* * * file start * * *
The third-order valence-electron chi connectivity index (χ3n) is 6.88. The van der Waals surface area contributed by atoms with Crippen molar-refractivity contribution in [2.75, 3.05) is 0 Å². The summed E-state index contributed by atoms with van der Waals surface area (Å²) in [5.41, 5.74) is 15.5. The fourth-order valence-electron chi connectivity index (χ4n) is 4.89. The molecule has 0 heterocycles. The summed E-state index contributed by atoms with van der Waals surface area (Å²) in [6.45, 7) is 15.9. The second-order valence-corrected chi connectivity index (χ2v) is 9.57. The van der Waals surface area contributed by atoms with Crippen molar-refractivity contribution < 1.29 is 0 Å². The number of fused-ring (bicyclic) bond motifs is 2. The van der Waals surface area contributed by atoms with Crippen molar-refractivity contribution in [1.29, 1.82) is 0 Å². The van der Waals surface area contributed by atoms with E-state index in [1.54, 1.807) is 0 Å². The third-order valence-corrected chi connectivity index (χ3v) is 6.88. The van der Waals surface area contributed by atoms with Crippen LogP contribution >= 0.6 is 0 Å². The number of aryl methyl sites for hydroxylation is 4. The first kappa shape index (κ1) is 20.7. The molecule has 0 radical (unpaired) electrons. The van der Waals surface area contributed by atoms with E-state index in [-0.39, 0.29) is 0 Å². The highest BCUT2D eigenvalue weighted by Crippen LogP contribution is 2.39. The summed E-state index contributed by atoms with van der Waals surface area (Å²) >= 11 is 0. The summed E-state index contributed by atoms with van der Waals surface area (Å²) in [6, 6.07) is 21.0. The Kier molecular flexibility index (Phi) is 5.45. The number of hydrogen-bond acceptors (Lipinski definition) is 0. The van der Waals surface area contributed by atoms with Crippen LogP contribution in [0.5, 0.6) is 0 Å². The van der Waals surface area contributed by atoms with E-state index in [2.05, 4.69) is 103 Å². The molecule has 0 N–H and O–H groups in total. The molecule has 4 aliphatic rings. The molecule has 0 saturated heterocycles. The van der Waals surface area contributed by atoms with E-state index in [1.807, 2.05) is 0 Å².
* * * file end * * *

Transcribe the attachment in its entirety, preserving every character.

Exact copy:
The third-order valence-electron chi connectivity index (χ3n) is 6.88. The van der Waals surface area contributed by atoms with Crippen molar-refractivity contribution in [2.75, 3.05) is 0 Å². The summed E-state index contributed by atoms with van der Waals surface area (Å²) in [5.41, 5.74) is 15.5. The fourth-order valence-electron chi connectivity index (χ4n) is 4.89. The molecule has 0 heterocycles. The summed E-state index contributed by atoms with van der Waals surface area (Å²) in [6.45, 7) is 15.9. The second-order valence-corrected chi connectivity index (χ2v) is 9.57. The van der Waals surface area contributed by atoms with Crippen molar-refractivity contribution < 1.29 is 0 Å². The number of fused-ring (bicyclic) bond motifs is 2. The van der Waals surface area contributed by atoms with Crippen molar-refractivity contribution in [1.29, 1.82) is 0 Å². The van der Waals surface area contributed by atoms with E-state index in [1.54, 1.807) is 0 Å². The third-order valence-corrected chi connectivity index (χ3v) is 6.88. The van der Waals surface area contributed by atoms with Crippen LogP contribution >= 0.6 is 0 Å². The number of aryl methyl sites for hydroxylation is 4. The first kappa shape index (κ1) is 20.7. The molecule has 0 radical (unpaired) electrons. The van der Waals surface area contributed by atoms with E-state index in [-0.39, 0.29) is 0 Å². The highest BCUT2D eigenvalue weighted by Crippen LogP contribution is 2.39. The summed E-state index contributed by atoms with van der Waals surface area (Å²) >= 11 is 0. The summed E-state index contributed by atoms with van der Waals surface area (Å²) in [6, 6.07) is 21.0. The Kier molecular flexibility index (Phi) is 5.45. The number of hydrogen-bond acceptors (Lipinski definition) is 0. The van der Waals surface area contributed by atoms with Crippen LogP contribution in [0.5, 0.6) is 0 Å². The van der Waals surface area contributed by atoms with E-state index in [2.05, 4.69) is 103 Å². The molecule has 0 N–H and O–H groups in total. The molecule has 4 aliphatic rings. The molecule has 0 saturated heterocycles. The van der Waals surface area contributed by atoms with E-state index in [1.807, 2.05) is 0 Å².